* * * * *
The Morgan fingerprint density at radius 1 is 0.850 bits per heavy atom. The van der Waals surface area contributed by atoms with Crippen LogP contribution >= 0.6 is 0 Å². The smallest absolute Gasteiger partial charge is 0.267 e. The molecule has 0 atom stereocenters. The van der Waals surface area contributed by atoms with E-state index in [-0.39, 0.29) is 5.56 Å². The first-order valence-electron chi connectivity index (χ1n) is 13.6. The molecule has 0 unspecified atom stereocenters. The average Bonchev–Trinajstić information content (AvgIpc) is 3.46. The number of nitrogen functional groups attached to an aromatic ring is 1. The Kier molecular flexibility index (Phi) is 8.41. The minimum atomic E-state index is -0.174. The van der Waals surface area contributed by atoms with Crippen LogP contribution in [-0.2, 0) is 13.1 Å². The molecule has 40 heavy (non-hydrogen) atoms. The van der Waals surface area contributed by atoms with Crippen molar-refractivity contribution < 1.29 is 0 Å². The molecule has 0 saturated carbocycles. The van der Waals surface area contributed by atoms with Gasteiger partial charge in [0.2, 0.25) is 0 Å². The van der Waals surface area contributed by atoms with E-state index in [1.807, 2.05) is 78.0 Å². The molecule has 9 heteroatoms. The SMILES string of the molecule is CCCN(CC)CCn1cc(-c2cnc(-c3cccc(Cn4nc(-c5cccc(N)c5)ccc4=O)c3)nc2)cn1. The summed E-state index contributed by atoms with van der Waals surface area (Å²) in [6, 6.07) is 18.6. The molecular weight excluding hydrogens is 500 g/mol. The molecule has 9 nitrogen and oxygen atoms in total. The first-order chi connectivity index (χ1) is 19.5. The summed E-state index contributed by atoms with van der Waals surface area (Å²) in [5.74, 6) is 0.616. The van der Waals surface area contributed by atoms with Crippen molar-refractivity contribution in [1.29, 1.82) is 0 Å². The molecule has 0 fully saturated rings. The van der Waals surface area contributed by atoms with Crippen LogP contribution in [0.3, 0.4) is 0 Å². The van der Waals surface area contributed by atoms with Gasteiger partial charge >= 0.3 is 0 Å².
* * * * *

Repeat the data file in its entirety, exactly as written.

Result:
The Morgan fingerprint density at radius 1 is 0.850 bits per heavy atom. The van der Waals surface area contributed by atoms with Crippen LogP contribution >= 0.6 is 0 Å². The smallest absolute Gasteiger partial charge is 0.267 e. The molecule has 0 atom stereocenters. The van der Waals surface area contributed by atoms with E-state index in [-0.39, 0.29) is 5.56 Å². The first-order valence-electron chi connectivity index (χ1n) is 13.6. The molecule has 0 unspecified atom stereocenters. The average Bonchev–Trinajstić information content (AvgIpc) is 3.46. The number of nitrogen functional groups attached to an aromatic ring is 1. The Kier molecular flexibility index (Phi) is 8.41. The minimum atomic E-state index is -0.174. The van der Waals surface area contributed by atoms with Crippen LogP contribution in [-0.2, 0) is 13.1 Å². The molecule has 40 heavy (non-hydrogen) atoms. The van der Waals surface area contributed by atoms with Crippen molar-refractivity contribution < 1.29 is 0 Å². The molecule has 0 saturated carbocycles. The van der Waals surface area contributed by atoms with Gasteiger partial charge in [0.2, 0.25) is 0 Å². The van der Waals surface area contributed by atoms with E-state index in [1.807, 2.05) is 78.0 Å². The molecule has 9 heteroatoms. The SMILES string of the molecule is CCCN(CC)CCn1cc(-c2cnc(-c3cccc(Cn4nc(-c5cccc(N)c5)ccc4=O)c3)nc2)cn1. The summed E-state index contributed by atoms with van der Waals surface area (Å²) in [6, 6.07) is 18.6. The molecular weight excluding hydrogens is 500 g/mol. The molecule has 9 nitrogen and oxygen atoms in total. The first-order chi connectivity index (χ1) is 19.5. The summed E-state index contributed by atoms with van der Waals surface area (Å²) in [5.74, 6) is 0.616. The van der Waals surface area contributed by atoms with Crippen molar-refractivity contribution in [1.29, 1.82) is 0 Å². The molecule has 0 fully saturated rings. The van der Waals surface area contributed by atoms with Crippen LogP contribution in [0.3, 0.4) is 0 Å². The van der Waals surface area contributed by atoms with Gasteiger partial charge >= 0.3 is 0 Å².